Analyzing and optimizing logistics operations, for example, significantly increases cost savings and efficiency regardless of field or industry. Improved site selection greatly benefits all decision-makers in the early stages of development. Standardized data collection and reporting benefit geographic accounting, dramatically improving authoritative and administrative record-keeping and some forms of inventory control.5
Finally, visualizations produced by GIS are game-changers, powerfully impacting communications between stakeholders in ways that are enabling and facilitating positive changes all around the globe.5
Become a Top-Notch GIS Pro
If you're a current GISc student, a professional with a working knowledge of GIS apps or a creative thinker with a passion for analyzing and solving complex problems with tech-based tools, consider how an online Master's of GISc can enhance your professional problem-solving skills and career.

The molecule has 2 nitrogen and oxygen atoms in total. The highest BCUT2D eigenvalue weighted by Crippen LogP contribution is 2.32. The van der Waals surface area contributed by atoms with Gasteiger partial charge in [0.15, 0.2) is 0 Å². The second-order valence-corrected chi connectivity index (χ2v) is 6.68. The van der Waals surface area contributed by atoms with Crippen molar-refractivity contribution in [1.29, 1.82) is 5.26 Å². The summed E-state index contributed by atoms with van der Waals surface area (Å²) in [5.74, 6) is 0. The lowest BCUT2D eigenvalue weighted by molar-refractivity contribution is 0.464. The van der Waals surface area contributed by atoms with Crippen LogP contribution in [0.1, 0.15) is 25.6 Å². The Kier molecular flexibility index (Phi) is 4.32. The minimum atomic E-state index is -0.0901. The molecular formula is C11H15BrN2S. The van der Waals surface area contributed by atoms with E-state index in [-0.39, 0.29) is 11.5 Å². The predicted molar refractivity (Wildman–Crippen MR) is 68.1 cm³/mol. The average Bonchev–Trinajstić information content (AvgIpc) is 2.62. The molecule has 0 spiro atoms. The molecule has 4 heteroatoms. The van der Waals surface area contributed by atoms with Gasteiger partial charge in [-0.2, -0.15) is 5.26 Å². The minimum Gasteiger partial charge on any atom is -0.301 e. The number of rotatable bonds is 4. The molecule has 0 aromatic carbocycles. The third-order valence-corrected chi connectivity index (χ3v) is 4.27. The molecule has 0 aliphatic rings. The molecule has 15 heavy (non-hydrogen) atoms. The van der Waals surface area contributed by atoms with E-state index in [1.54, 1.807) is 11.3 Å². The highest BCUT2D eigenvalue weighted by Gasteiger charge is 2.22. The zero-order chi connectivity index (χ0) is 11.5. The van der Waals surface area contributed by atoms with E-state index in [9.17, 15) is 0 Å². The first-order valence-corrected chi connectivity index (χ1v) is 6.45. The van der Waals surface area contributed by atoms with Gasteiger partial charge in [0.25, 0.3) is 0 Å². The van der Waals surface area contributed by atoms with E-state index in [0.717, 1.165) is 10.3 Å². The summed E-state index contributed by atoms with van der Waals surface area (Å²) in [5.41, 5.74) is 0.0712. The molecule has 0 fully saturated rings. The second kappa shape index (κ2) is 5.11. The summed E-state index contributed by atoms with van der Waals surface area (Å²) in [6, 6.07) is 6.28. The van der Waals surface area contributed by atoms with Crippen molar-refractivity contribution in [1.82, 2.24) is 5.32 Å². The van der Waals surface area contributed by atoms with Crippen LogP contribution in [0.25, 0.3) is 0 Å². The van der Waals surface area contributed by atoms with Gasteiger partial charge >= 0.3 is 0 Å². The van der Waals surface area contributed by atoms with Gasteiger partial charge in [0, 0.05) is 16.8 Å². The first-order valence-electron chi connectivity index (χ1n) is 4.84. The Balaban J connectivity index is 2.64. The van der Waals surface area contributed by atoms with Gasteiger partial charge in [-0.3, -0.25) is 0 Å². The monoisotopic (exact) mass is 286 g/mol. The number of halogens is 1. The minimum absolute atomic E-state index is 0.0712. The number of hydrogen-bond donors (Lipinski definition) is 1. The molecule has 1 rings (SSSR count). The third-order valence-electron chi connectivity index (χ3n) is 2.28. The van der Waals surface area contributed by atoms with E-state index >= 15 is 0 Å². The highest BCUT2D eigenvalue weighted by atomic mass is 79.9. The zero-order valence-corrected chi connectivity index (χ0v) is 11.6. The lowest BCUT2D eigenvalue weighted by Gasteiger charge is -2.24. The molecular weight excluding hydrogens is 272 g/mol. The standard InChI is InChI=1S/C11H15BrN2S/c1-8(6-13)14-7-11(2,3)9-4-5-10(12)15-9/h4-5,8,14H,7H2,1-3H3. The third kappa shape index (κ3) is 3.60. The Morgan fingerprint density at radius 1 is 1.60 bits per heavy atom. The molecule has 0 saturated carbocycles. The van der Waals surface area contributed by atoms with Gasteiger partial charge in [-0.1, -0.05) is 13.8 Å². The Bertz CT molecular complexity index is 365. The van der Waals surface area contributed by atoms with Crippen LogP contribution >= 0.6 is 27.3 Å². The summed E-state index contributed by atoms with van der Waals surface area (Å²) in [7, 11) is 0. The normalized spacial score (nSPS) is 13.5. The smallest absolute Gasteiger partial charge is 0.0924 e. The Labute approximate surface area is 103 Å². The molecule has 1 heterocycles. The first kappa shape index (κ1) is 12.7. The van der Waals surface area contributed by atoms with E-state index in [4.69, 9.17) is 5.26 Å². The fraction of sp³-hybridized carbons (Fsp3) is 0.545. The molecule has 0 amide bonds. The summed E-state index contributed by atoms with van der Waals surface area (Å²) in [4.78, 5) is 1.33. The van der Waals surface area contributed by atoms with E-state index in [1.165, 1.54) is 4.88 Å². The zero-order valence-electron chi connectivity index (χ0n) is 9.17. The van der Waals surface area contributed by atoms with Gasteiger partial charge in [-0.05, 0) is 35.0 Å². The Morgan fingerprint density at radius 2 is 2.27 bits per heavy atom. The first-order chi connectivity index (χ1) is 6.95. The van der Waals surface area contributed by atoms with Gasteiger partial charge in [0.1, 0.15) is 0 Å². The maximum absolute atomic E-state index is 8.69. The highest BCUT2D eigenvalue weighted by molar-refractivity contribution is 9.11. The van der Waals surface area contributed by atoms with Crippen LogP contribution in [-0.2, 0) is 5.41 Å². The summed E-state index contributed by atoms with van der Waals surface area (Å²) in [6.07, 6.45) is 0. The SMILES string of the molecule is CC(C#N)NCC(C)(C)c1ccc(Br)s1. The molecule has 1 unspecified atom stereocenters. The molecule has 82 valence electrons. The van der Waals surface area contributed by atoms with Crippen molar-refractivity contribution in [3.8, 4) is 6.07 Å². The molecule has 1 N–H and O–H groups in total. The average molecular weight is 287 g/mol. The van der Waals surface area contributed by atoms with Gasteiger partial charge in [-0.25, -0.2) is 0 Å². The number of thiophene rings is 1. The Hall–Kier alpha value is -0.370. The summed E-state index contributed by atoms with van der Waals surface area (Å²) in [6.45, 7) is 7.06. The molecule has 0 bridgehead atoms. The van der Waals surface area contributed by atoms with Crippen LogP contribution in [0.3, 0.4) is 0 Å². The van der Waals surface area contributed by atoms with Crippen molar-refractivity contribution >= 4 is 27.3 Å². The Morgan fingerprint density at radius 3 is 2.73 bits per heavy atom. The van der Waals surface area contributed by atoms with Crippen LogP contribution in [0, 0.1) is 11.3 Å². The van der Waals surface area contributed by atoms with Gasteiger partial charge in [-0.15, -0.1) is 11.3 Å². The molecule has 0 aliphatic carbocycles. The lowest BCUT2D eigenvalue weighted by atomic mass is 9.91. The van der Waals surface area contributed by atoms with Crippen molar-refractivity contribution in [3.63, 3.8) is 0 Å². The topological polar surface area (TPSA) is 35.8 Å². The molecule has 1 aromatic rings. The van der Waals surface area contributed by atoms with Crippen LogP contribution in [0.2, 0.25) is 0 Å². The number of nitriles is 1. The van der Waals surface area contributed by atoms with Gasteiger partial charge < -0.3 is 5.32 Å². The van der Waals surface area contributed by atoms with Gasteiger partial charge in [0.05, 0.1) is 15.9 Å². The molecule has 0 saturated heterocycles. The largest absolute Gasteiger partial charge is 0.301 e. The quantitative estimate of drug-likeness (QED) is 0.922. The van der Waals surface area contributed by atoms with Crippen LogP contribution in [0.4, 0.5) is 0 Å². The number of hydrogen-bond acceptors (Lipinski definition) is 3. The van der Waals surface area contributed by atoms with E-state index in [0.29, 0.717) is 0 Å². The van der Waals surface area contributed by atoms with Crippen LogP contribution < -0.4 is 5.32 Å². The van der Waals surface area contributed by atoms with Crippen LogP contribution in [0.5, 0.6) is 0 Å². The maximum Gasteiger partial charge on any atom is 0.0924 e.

A convenient and affordable, 100% online master's degree in Geographic Information Science from Kent State University offers you the scientific knowledge, skills and training to master leading-edge GIS technologies. Our world-class curriculum can help you become a top-notch GIS problem-solver bringing data-driven, innovative and positive changes to the widest variety of fields and industries imaginable.
- Retrieved on April 14, 2021, from discovery.ucl.ac.uk/id/eprint/10053533/3/Longley_version%202.0_Manfred%20geocomp_PAL.pdf
- Retrieved on April 14, 2021, from highpointnc.gov/DocumentCenter/View/1900/What-is-GIS-PDF?bidId=
- Retrieved on April 14, 2021, from arcweb.com/blog/geographic-information-systems-gis-defined
- Retrieved on April 14, 2021, from researchgate.net/publication/281838395_Mobile_Geographic_Information_Systems
- Retrieved on April 14, 2021, from gisandscience.com/2009/09/14/top-five-benefits-of-gis/